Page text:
[Coral-List] Present Bleaching Event - PR & USVI etc.

Frank Muller-Karger carib at marine.usf.edu
Sat Oct 1 09:59:05 EDT 2005

Dear Alan:

Thanks for forwarding this message. This exchange reminds me of the 
emails we sent each other earlier this year as we noticed the weak trade 
winds and higher SST's we observed in the Caribbean and middle of the 
tropical Atlantic...

As you probably know, there is an effort to establish the Caribbean 
Regional Association (CaRA) of the Integrated Ocean Observing System 
under leadership of the University of the Virgin Islands (Roy 
Watlington) and the University of Puerto Rico (Julio Morell). This is 
with seed funding from NOAA's Coastal Services Center. CaRA is an ideal 
vehicle to move ahead in organizing regional partnerships to develop the 
observing system you and Scott have properly identified as necessary for 
the region. We need to link this also with the Southeastern Coastal 
Ocean Regional Association and the various IOCARIBE GOOS efforts.

Note that the National Science FOundation also has funded, for over 10 
years now, an oceanographic time series in the Southern Caribbean 
(CARIACO). Another time series is supported by the state of Puerto Rico 
and the University of Puerto Rico (CATS).

Engaging and supporting CaRA to help it develop would be a very 
beneficial thing for all in the region. It can help integrate the 
various NOAA, NSF, local and numerous NGO and other commercial programs 
that collect data independently - much of that data will be lost if not 
coordinated into a common format and database.

You may also recall that we have several academic and private entities 
that are doing an incredibly good job of doing remote sensing of the 
region, and collecting, processing and redistributing various 
comprehensive remote sensing datasets. These creative entities are a 
step ahead in creating new ways to deliver and visualize the data for 
the public, scientists, and managers in the Caribbean and Gulf of Mexico 
region. I would like to see these programs better integrated in the 
NESDIS vision, rather than being effectively ignored by NESDIS (or 
NESDIS subsequently developing internal programs that try to do the same 

I make another call for you and NOAA to partner with these entities 
within the region to serve the region, rather than develop all solutions 
internally within NOAA. I think everyone benefits this way, by nurturing 
the creative and entrepreneurial spirit you have in the community, and 
at the same time supporting the government's 24/7 role to protect our 
lives and property.

Best regards,

Alan E. Strong wrote:

> Hi Scott,
> Thanks for that relevant overview of hurricane 
> development/growth....keep your eyes open for next week's EOS.  One of 
> our Branches here at NESDIS/ORA has a paper on the explosive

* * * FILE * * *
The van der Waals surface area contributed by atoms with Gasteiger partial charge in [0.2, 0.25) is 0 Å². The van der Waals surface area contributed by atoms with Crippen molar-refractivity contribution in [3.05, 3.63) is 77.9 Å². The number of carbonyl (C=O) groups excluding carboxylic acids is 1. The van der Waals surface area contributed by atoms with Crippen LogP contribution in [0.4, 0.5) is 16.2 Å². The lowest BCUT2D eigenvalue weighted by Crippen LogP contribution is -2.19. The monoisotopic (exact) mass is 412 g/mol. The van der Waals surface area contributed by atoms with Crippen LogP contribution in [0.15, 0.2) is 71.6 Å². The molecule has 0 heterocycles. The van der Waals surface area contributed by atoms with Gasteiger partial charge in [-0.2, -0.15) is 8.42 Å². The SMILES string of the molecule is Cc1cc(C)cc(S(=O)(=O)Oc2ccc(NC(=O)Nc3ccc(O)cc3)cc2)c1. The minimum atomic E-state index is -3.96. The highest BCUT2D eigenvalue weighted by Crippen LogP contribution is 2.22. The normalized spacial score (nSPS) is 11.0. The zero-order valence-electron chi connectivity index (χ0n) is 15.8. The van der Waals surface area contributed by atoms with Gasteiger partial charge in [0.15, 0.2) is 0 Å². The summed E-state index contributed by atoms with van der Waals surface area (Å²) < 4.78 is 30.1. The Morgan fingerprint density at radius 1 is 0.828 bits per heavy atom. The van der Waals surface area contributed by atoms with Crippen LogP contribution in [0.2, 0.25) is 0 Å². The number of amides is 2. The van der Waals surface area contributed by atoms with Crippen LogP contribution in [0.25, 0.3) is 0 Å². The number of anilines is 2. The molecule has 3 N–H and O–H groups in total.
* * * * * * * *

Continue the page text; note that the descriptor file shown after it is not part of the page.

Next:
> development of Katrina [also Rita!] as they moved through the 
> Gulf..over the DEEP warm waters  (fuel supply) of the Loop Current....
> Cheers,
> Al
> PS....I have CCed two Christopher's on this for their possible 
> comments: one with NHC and the other my son at the DC Forecast Office 
> in Sterling, VA
> scott.stripling wrote:
>> Kristen, Alan-
>> To answer Kristen's question, atmospheric conditions, as well as 
>> oceanic conditions, must be favorable
>> for tropical cyclones to form. So a very warm ocean will not 
>> necessarily lead to tropical cyclone
>> development all by itself. Due to the oceanography of the local 
>> region, every year the upper layer
>> waters are warm enough to support the development of tropical 
>> cyclones here in the NE Caribbean.
>> The anomalously warm SST's that aid in setting up the biological 
>> conditions for bleaching can be assumed
>> to be connected to weaker than normal trades across or very near the 
>> region in question, and/or
>> other significant low level atmospheric changes that result in 
>> significant changes in oceanic currents.
>> Both of these conditions now appear at play in our region. Surface 
>> pressure across the W Atlantic and into
>> the northern Caribbean have generaly been below normal since the 
>> beginning of the year. This has helped
>> to produce a displaced, or much weakened "Bermuda High", with the 
>> dominant high pressure cell
>> in the Atlantic meandering closer to the Azores in the central and NE 
>> Atlantic. This has caused a reduced
>> trade wind flow across the tropical Atlantic, leading to less mixing, 
>> and slower regional currents. Too,
>> another factor at play is the larger scale horizontal circulation of 
>> the Atlantic. During the past 2 years, there
>> have been  extended periods (on the order of several weeks) with 
>> greatly reduced transport or flow in the
>> Gulf Stream off of Florida. This has to contribute to a slower than 
>> normal Atlantic Basin circulation and
>> other such anomalies in the circulation patterns.
>> It has been my contention that NOAA will never be able to accurately 
>> model the coupled global
>> ocean-atmosphere system unless there is a more comprehensive in situ 
>> oceanic observing network
>> established, with highest importance placed in regions of the major 
>> currents. In the case of the Atlantic,